Study traces origins of modern horses to Central Asian Bronze Age culture

Earlier lineage of domestic horses, potentially used for milk, associated with Botai culture in Central Asia around 3,500 BCE, but widespread use of horses for transport began around 2,200 BCE with emergence of second lineage

Evidence from ancient DNA suggests the dominant lineage of modern domestic horses emerged around 4,200 years ago in the western Eurasian steppes, associated with the Yamnaya herders around 3,000 BCE. The findings were published Thursday in the journal Nature.
This lineage had a genetic mutation that changed the shape of its back, potentially making it easier to ride, and rapidly replaced other horse lineages across Eurasia within 300 years.
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קשת מונגולי רכוב על סוס
קשת מונגולי רכוב על סוס
Medieval illustration of horse-back Mongolian archers
(Illustration: Wikipedia)
An earlier lineage of domestic horses, potentially used for milk, is associated with the Botai culture in Central Asia around 3,500 BCE, but the widespread use of horses for transport began around 2,200 BCE with the emergence of a second lineage.
Around 2,700 BCE, a domestication bottleneck started, reducing generation time and facilitating the breeding of new domestic horses, leading to the replacement of nearly all horse lineages with modern domestic bloodlines by around 2,200 BCE through controlled breeding practices.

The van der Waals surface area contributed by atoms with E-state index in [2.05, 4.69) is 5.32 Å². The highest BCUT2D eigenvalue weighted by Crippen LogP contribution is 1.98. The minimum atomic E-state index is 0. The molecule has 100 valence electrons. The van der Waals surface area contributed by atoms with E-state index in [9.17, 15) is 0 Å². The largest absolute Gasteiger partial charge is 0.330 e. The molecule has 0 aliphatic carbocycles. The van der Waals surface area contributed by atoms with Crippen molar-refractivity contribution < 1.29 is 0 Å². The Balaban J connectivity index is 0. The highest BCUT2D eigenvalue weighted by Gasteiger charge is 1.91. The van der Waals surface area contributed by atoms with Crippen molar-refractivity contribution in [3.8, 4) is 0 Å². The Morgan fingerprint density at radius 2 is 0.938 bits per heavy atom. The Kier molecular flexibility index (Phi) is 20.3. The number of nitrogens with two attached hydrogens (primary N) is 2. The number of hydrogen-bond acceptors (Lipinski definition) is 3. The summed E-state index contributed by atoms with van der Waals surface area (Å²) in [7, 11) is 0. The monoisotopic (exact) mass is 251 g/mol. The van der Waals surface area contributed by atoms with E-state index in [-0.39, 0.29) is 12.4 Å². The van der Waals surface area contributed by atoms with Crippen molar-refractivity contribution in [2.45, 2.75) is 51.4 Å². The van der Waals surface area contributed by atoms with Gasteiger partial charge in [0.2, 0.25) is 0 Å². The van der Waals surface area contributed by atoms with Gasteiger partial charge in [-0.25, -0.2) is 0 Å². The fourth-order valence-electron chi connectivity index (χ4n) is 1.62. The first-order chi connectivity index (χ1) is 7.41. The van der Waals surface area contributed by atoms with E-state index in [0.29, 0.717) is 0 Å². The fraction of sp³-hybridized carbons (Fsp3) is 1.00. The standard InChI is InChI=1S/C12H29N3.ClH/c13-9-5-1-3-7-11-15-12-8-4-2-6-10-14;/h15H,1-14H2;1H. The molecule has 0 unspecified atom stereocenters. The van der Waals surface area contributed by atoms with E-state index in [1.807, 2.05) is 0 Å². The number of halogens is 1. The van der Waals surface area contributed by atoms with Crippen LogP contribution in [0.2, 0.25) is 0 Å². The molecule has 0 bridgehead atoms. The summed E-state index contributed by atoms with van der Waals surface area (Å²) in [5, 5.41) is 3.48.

The Sintashta people, a Bronze Age culture, are believed to have played a crucial role in spreading the second lineage, facilitating the rapid spread of horses across Eurasia and a significant increase in connectivity, trade and warfare.
Horse-based transportation was a key moment in human history, enabling long-distance travel, transforming warfare, communication, trade networks, cultural exchanges, and the spread of Indo-European languages and agriculture across Eurasia around 3,000 BC.
Domesticating wild horses was a gradual process spanning a considerable time, not a single event, and humans changed the horse genome rapidly due to their experience dealing with animals, highlighting the special significance of horses in human societies.
Horse ancestors originated in North America, migrated to Asia over a million years ago, flourishing there but going extinct in the Americas, and the modern domestic horse evolved from its wild cousins and became highly prized.
Ancient DNA samples reveal diverse lineages of horses existed 50,000 years ago, but their genetic diversity shrank faster than other animals due to domestication, with the second lineage becoming dominant globally around 2,190 BCE.
Domesticated horses replaced their wild cousins in a few centuries and impacted human history by enabling long-distance travel, transporting heavy loads, supporting riders, and facilitating quick global spread.
This article was written in collaboration with Generative AI news company Alchemiq
Sources: AP, Fox News, Science News, Live, New Scientist,,,
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